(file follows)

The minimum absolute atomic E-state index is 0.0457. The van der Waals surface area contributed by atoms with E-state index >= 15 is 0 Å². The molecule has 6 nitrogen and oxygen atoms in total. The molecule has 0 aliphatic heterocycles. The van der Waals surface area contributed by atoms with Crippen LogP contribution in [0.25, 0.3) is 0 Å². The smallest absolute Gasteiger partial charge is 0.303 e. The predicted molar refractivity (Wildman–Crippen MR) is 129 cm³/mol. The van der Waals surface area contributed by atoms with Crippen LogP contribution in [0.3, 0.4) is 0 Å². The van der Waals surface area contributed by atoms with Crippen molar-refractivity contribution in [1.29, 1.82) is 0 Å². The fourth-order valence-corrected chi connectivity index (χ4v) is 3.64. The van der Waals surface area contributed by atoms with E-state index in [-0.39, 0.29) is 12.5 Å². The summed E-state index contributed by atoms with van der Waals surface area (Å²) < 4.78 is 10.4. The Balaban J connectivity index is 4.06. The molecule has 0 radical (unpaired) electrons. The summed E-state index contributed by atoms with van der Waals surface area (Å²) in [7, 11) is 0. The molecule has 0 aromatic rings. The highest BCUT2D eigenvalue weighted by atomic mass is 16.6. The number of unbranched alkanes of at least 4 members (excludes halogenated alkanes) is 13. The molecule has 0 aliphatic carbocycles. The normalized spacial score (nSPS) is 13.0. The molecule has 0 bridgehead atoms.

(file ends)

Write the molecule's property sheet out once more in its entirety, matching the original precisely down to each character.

The minimum absolute atomic E-state index is 0.0457. The van der Waals surface area contributed by atoms with E-state index >= 15 is 0 Å². The molecule has 6 nitrogen and oxygen atoms in total. The molecule has 0 aliphatic heterocycles. The van der Waals surface area contributed by atoms with Crippen LogP contribution in [0.25, 0.3) is 0 Å². The smallest absolute Gasteiger partial charge is 0.303 e. The predicted molar refractivity (Wildman–Crippen MR) is 129 cm³/mol. The van der Waals surface area contributed by atoms with Crippen LogP contribution in [0.3, 0.4) is 0 Å². The van der Waals surface area contributed by atoms with Crippen molar-refractivity contribution in [1.29, 1.82) is 0 Å². The fourth-order valence-corrected chi connectivity index (χ4v) is 3.64. The van der Waals surface area contributed by atoms with E-state index in [-0.39, 0.29) is 12.5 Å². The summed E-state index contributed by atoms with van der Waals surface area (Å²) < 4.78 is 10.4. The Balaban J connectivity index is 4.06. The molecule has 0 radical (unpaired) electrons. The summed E-state index contributed by atoms with van der Waals surface area (Å²) in [7, 11) is 0. The molecule has 0 aromatic rings. The highest BCUT2D eigenvalue weighted by atomic mass is 16.6. The number of unbranched alkanes of at least 4 members (excludes halogenated alkanes) is 13. The molecule has 0 aliphatic carbocycles. The normalized spacial score (nSPS) is 13.0. The molecule has 0 bridgehead atoms.